As I said, a major part of my surfing in Senegal was challenging myself. The challenges ranged from little things like bargaining in French for cabs (consider that, by the end of the trip, I was paying no more than 1300 CFA for the same trip for which I paid 4000 CFA on one of my first days in Senegal) and determining which breaks would have offshore winds (once, having realized I had made a poor choice after the cab had already left and not wanting to wait for another, I ended up having to walk over two miles) to the big things, like staying alive. Senegal was the first time I had surfed extensively over reefs, and the dangers posed by these underwater cheese graters constituted a real presence in my mind at all times. The last few days of the trip, in particular, brought huge waves and some seriously close calls. On Saturday, I rode the biggest waves of the entire trip at Club Med with just a few locals and visiting surfers. Two of my closest surfing buddies – a French guy and a Senegalese guy – and I were basically just taking turns catching wave after wave and watching each other get the rides of our lives. At one point, though, as the Senegalese guy and I were paddling back out to the lineup, I nearly witnessed a tragedy right in front of me. I looked up to see Pierre, the French guy, take off on one of the biggest waves of the day. He took off very deep, meaning he was very close to the initial impact area of the wave and thus over the shallowest and most dangerous part of the reef. The wave was steep, and he lost his balance right from the start, falling headfirst from the top of the wave and landing well in front of it, where the water was still shallow. I thought for sure he had broken his neck and began paddling over to help; to everyone’s relief, he somehow surfaced with just a few scrapes and was able to continue surfing… My own close call occurred the following Wednesday morning, during my final session of the trip. A fan of symmetry, I decided to return to N’Gor Island to conclude my surfing in Senegal at the place where it began. Before I hit the water, I laughingly mentioned to my friends that I hoped the symmetry of my return to N’Gor wouldn’t include a second encounter with the sea urchins…if only I had known. N’Gor is a very technical break, with two rocks – called "Mami" and "Papi" – protruding through the water where the wave breaks. Taking off on waves inside these rocks means some kind of floater or off-the-lip maneuver is necessary to avoid hitting the rocks as a surfer speeds horizontally down the line of the wave. Realizing the danger of this, I started off on the opposite side of Mami and Papi, catching waves once they had already passed the rocks. The downside of this, however, was that the waves were almost finished breaking by the time I stood up, and, thus, my rides were relatively short. Eventually, I became a little braver and decided to try a wave on the other side of the rocks, opting to paddle out further and wait for larger waves. Though choosing big waves brought with it added challenge, it also meant I might be able to avoid the rocks altogether, as larger waves occasionally break a bit further out to sea. The first wave I took was big but looked good, and I brushed aside the image of the reef ahead of me and stood up. Just as I began to drop in, though, it became very ledgy (meaning its steepness changed abruptly part of the way down the wave-face), and I flew off my board very similarly to how Pierre had wiped-out at Club Med. I fell at least ten feet but fortunately landed on my stomach instead of my head, though this knocked the wind completely out of me and left me gasping for air when the wave finally let go of me and allowed me to surface. I was intimidated but couldn’t let this be my last stand at N’Gor, so I paddled back out for one final go. I was pretty nervous so I waited for awhile before picking what would be the last wave of my trip. Finally, I decided they were all monsters and just picked one that looked somewhat rideable. I survived the drop and carved up the wave just in time to avoid the lip which came crashing down behind me. As I carved down the line on what was turning out to be not only the last wave of my trip but also the best ride of my trip, I started surfing more and more fluidly, propelled onward by nothing more than that oh-so-highly-acclaimed thing called stoke. Before I knew what I had done, I had completed my first-ever truly genuine roundhouse cutback, a maneuver which many surfers consider to be the bridge between intermediate and advanced surfing. So excited about this accomplishment, I lay on my board laughing for a few seconds after successfully exiting the wave. But when I finally got around to looking up again, my whole world came crashing down before I could even begin paddling. I noticed immediately that Mami and Papi were further out than I, and all I could see as I looked seaward was a series of behemoth waves lined up and rolling towards me. I knew from the start that I stood no chance of making it out beyond the rocks before the waves broke. As the water beneath me began receding in the wake of these huge waves, I realized I wouldn’t even be able to dive beneath them. I was left simply clinging to some rocks with my board trailing behind me as the horror unfolded in slow motion. The first wave crashed directly in front of me and sent me somersaulting backwards and hitting my head on the reef with each flip. Now that I was in the middle of the reef, the water became extremely shallow each time it receded, and I was forced to cling to the coral and rocks, which, of course, were completely covered with sea urchins – their five-inch-long spines protruding like daggers in every direction. The reef at N’Gor is expansive, and it took at least six or seven waves to knock me all the way across it. With each wave, the only thought which distracted me from the urchins piercing my body or the reef against which I was repeatedly thrown was keeping my surfboard leash from pinning me underwater each time it became tangled on a rock. Just when I started wondering how much more I could really take, I found myself floating in the channel on the other side of the reef, my hands bleeding, head throbbing, and wetsuit dotted with protruding spines. I looked up at the cliffs with dismay to find that not only had no one taped the incident but no one had even witnessed it, and I gingerly got back on my board and began the 10 minute paddle to shore. Reflecting later, I couldn’t help but wonder… if I had a chance to do it all over again, knowing what I would have to go through, would I still take off on that wave? Ultimately, I decided I probably would. Fear and pain are small prices to pay for the rush of being stoked – of knowing with one hundred percent certainty that you’re alive – and pursuing that rush is, I admit, a bit of an all-encompassing addiction. I do my best to take only calculated risks, to do so only after acquiring as much knowledge as possible, and to stay in top physical shape, but, certainly, I realize that things do go wrong. Acknowledging and respecting the gravity of this yet still accepting and engaging the incredible challenges offered by life, I believe, is the quintessential meaning – and beauty – of living and, indeed, of being human. I can only defer to the stirring words of Chris McCandless, one of my heroes, who died living out an incredible dream in the woods of Alaska: "So many people live within unhappy circumstances and yet will not take the initiative to change their situation because they are conditioned to a life of security, conformity, and conservatism, all of which may appear to give one peace of mind; but in reality nothing is more damaging to the adventurous spirit within a man than a secure future. The very basic core of a man’s living spirit is his passion for adventure. The joy of life comes from our encounters with new experiences, and hence there is no greater joy than to have an endlessly changing horizon, for each day to have a new and different sun."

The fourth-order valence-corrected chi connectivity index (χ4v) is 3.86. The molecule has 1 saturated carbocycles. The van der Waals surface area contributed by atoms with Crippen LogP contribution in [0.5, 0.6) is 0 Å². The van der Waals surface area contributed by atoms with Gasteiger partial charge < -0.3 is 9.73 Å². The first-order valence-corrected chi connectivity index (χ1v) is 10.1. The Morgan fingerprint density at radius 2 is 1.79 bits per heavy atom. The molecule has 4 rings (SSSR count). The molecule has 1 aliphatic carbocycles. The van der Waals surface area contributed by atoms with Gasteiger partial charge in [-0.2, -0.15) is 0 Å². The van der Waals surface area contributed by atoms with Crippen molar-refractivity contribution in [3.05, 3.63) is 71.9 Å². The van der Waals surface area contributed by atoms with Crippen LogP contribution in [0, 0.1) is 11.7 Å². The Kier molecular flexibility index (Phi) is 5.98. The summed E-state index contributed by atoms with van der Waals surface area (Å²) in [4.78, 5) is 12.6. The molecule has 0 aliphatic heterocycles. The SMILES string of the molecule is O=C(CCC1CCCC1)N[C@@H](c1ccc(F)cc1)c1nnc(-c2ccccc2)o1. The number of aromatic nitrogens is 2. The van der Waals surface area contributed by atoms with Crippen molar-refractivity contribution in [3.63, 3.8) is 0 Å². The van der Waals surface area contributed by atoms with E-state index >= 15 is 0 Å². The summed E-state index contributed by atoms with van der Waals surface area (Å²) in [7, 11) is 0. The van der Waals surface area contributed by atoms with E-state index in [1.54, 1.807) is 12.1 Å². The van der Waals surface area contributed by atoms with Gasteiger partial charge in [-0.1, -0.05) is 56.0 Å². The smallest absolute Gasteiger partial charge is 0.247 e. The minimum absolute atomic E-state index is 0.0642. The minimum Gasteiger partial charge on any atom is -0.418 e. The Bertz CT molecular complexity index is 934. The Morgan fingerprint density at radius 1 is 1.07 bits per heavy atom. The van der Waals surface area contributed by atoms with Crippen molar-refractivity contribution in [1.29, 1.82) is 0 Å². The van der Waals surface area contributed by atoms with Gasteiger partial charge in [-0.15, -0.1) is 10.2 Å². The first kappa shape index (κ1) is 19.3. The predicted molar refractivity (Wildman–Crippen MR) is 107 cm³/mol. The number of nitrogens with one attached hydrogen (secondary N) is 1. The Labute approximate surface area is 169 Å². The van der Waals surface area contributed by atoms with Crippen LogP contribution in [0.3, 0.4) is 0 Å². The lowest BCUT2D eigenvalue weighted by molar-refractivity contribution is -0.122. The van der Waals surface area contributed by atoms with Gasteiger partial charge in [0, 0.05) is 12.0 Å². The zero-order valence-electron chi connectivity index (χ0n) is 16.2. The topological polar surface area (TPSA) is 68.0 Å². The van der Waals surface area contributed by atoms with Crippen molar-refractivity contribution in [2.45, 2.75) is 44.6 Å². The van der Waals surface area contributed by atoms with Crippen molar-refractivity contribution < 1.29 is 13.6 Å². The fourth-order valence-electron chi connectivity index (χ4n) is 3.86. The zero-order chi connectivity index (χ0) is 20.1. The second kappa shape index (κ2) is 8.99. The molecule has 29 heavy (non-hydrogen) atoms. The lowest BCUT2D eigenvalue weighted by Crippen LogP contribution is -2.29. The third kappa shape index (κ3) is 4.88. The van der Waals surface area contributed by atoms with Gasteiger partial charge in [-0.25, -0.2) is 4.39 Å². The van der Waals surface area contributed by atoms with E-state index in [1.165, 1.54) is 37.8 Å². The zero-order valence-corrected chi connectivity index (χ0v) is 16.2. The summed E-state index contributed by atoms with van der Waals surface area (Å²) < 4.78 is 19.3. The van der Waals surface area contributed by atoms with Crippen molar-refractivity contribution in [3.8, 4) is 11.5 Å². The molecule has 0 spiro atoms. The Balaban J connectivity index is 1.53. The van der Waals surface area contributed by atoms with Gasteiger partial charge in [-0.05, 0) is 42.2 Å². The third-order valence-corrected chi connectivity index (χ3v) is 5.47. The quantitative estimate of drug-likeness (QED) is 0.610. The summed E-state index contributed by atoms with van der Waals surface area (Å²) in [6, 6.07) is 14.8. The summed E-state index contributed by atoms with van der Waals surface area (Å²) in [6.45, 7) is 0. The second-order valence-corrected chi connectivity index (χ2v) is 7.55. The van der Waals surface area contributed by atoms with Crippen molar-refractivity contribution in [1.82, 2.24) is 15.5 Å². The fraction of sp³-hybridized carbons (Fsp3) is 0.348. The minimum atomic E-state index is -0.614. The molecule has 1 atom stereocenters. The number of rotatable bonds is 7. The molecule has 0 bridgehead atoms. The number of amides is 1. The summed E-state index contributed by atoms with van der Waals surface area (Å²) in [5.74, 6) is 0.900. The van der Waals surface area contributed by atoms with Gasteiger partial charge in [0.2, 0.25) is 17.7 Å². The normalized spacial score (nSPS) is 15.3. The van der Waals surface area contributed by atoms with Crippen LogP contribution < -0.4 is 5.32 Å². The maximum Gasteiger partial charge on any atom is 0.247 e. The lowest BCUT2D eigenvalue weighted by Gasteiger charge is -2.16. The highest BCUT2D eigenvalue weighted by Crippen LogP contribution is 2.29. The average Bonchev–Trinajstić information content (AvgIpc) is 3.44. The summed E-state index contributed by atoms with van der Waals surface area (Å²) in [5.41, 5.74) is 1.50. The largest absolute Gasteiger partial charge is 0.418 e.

I spent Tuesday tying up loose ends and also made a trip to the market to buy some artwork and gifts. I returned home only to be showered with gifts from my family – including ones to take home to my American family; the spirit of terranga (hospitality) is definitely still alive and well in Senegal. That night I took Basse and Gnagna to a little soirée which was being held at ARED for everyone who had contributed to the W&L program. On Wednesday I rushed home from my surf outing to N’Gor – still bleeding and nursing a bit of a black eye – had my final meal of tieboudienne, and exchanged goodbyes with my family. Basse and Gnagna had been allowed to skip their afternoon classes to see me off, which was amusing to us all since Madeleine had teased me the previous week after forcing me to confess, "Oui, j’ai seché les cours" ("Yea, I skipped class…"). Wednesday afternoon through Saturday morning were spent with the rest of the group at Toubab Dialow, a "resort" – though I prefer to call it a retreat – south of Dakar, on the coast. The only real obligations we had there were, on Thursday, to present (and, in some cases, defend) our theses in front of the rest of the group and, on Friday, to read a journal (or, in some cases, blog) excerpt for everyone to hear. Otherwise, we were free to relax, sleep in, enjoy the beach, and just reflect privately on what we had experienced in Senegal. It was a memorable way to conclude the trip, and the retreat itself was well-suited for the purpose. Described as "artsy" and "Tolkeinish," Toubab Dialow is truly a one-of-a-kind place, with unique architecture, cozy hammocks, and an endless supply of nooks and crannies. I really wouldn’t have been that surprised had a hobbit wandered through one of the dwarf-sized circular doors on the premises. I did have to spend much of my time using tweezers and scissors to slice into my fingers and feet and dig around for urchin spines, and then, as if I actually were trying to hurt myself, I also managed to electrocute myself while plugging in my laptop. Stretched out on the floor and trying to reach a plug under my bed, I somehow stuck my finger into the socket…Arie walked in just after my full-body convulsions had ended and wanted to know why I was lying on the floor with a stunned look on my face… I also developed what was later diagnosed as bronchitis, but, other than these things, I really enjoyed Toubab Dialow and the downtime I had there. The trip home was long and, by that time, everyone was a little tired of being crammed into busses and planes with our luggage – even Chun Yi, one of the nicest people in the world, got up and violently slammed the door of our bus in the faces of some cute little children asking for money and gifts. [Haha, I was told I must include that little anecdote in my blog]. When I stepped off the plane in Washington, though, I didn’t feel an overwhelming sense of relief; in fact, what I really wanted was to continue traveling. Despite the obvious challenges of adapting to Senegalese culture, I considered Dakar my home – at least temporarily – and never felt as though I were just trying to "survive" the experience – instead, I was constantly embracing it.